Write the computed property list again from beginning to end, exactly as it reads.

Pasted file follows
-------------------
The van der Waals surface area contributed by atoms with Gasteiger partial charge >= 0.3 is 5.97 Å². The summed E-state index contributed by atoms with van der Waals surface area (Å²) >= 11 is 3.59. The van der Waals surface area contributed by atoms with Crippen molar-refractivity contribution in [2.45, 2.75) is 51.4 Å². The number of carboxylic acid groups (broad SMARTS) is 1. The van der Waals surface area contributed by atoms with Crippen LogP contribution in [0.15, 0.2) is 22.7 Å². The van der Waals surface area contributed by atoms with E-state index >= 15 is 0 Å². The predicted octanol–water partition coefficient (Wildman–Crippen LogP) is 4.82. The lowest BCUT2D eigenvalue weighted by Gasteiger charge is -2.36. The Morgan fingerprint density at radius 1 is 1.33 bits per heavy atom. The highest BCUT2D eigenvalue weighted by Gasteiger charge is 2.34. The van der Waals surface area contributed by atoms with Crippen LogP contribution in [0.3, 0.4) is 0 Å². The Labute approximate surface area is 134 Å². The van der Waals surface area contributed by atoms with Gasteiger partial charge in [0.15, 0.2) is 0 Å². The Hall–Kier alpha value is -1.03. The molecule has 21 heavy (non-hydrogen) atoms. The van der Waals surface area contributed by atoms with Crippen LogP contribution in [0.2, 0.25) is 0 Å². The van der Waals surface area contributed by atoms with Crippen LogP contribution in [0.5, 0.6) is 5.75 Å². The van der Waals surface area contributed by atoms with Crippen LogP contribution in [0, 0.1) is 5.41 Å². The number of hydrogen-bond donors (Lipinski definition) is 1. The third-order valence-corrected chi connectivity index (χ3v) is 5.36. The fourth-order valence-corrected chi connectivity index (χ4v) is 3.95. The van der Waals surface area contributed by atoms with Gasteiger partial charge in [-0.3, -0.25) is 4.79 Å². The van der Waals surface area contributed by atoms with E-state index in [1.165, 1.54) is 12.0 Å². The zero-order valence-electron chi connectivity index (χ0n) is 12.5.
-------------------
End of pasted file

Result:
The van der Waals surface area contributed by atoms with Gasteiger partial charge >= 0.3 is 5.97 Å². The summed E-state index contributed by atoms with van der Waals surface area (Å²) >= 11 is 3.59. The van der Waals surface area contributed by atoms with Crippen molar-refractivity contribution in [2.45, 2.75) is 51.4 Å². The number of carboxylic acid groups (broad SMARTS) is 1. The van der Waals surface area contributed by atoms with Crippen LogP contribution in [0.15, 0.2) is 22.7 Å². The van der Waals surface area contributed by atoms with E-state index >= 15 is 0 Å². The predicted octanol–water partition coefficient (Wildman–Crippen LogP) is 4.82. The lowest BCUT2D eigenvalue weighted by Gasteiger charge is -2.36. The Morgan fingerprint density at radius 1 is 1.33 bits per heavy atom. The highest BCUT2D eigenvalue weighted by Gasteiger charge is 2.34. The van der Waals surface area contributed by atoms with Crippen LogP contribution in [0.3, 0.4) is 0 Å². The Labute approximate surface area is 134 Å². The van der Waals surface area contributed by atoms with Gasteiger partial charge in [0.15, 0.2) is 0 Å². The Hall–Kier alpha value is -1.03. The molecule has 21 heavy (non-hydrogen) atoms. The van der Waals surface area contributed by atoms with Crippen LogP contribution in [0.2, 0.25) is 0 Å². The van der Waals surface area contributed by atoms with Crippen LogP contribution in [0.5, 0.6) is 5.75 Å². The van der Waals surface area contributed by atoms with Crippen LogP contribution in [0, 0.1) is 5.41 Å². The number of hydrogen-bond donors (Lipinski definition) is 1. The third-order valence-corrected chi connectivity index (χ3v) is 5.36. The fourth-order valence-corrected chi connectivity index (χ4v) is 3.95. The van der Waals surface area contributed by atoms with Gasteiger partial charge in [-0.3, -0.25) is 4.79 Å². The van der Waals surface area contributed by atoms with E-state index in [1.165, 1.54) is 12.0 Å². The zero-order valence-electron chi connectivity index (χ0n) is 12.5.